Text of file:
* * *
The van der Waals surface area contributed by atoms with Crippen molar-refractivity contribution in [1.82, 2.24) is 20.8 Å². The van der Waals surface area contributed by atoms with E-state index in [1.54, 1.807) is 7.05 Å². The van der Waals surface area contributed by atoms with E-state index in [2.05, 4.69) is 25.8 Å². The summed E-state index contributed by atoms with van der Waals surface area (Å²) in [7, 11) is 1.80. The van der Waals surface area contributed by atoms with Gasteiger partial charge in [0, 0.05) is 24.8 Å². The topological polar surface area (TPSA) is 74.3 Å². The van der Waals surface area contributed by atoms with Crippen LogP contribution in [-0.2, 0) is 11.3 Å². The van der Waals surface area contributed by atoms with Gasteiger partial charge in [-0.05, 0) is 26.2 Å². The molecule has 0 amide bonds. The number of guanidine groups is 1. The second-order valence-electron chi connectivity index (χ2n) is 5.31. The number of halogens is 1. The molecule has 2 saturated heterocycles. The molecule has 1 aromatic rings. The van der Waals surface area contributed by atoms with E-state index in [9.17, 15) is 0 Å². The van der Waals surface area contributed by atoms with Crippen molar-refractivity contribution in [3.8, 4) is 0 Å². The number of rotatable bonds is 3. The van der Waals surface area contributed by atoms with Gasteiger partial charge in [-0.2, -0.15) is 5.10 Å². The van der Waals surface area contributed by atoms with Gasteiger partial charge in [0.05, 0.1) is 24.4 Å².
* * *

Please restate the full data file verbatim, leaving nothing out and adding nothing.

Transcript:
The van der Waals surface area contributed by atoms with Crippen molar-refractivity contribution in [1.82, 2.24) is 20.8 Å². The van der Waals surface area contributed by atoms with E-state index in [1.54, 1.807) is 7.05 Å². The van der Waals surface area contributed by atoms with E-state index in [2.05, 4.69) is 25.8 Å². The summed E-state index contributed by atoms with van der Waals surface area (Å²) in [7, 11) is 1.80. The van der Waals surface area contributed by atoms with Gasteiger partial charge in [0, 0.05) is 24.8 Å². The topological polar surface area (TPSA) is 74.3 Å². The van der Waals surface area contributed by atoms with Crippen LogP contribution in [-0.2, 0) is 11.3 Å². The van der Waals surface area contributed by atoms with Gasteiger partial charge in [-0.05, 0) is 26.2 Å². The molecule has 0 amide bonds. The number of guanidine groups is 1. The second-order valence-electron chi connectivity index (χ2n) is 5.31. The number of halogens is 1. The molecule has 2 saturated heterocycles. The molecule has 1 aromatic rings. The van der Waals surface area contributed by atoms with E-state index in [9.17, 15) is 0 Å². The van der Waals surface area contributed by atoms with Crippen molar-refractivity contribution in [3.8, 4) is 0 Å². The number of rotatable bonds is 3. The van der Waals surface area contributed by atoms with Gasteiger partial charge in [-0.2, -0.15) is 5.10 Å². The van der Waals surface area contributed by atoms with Gasteiger partial charge in [0.05, 0.1) is 24.4 Å².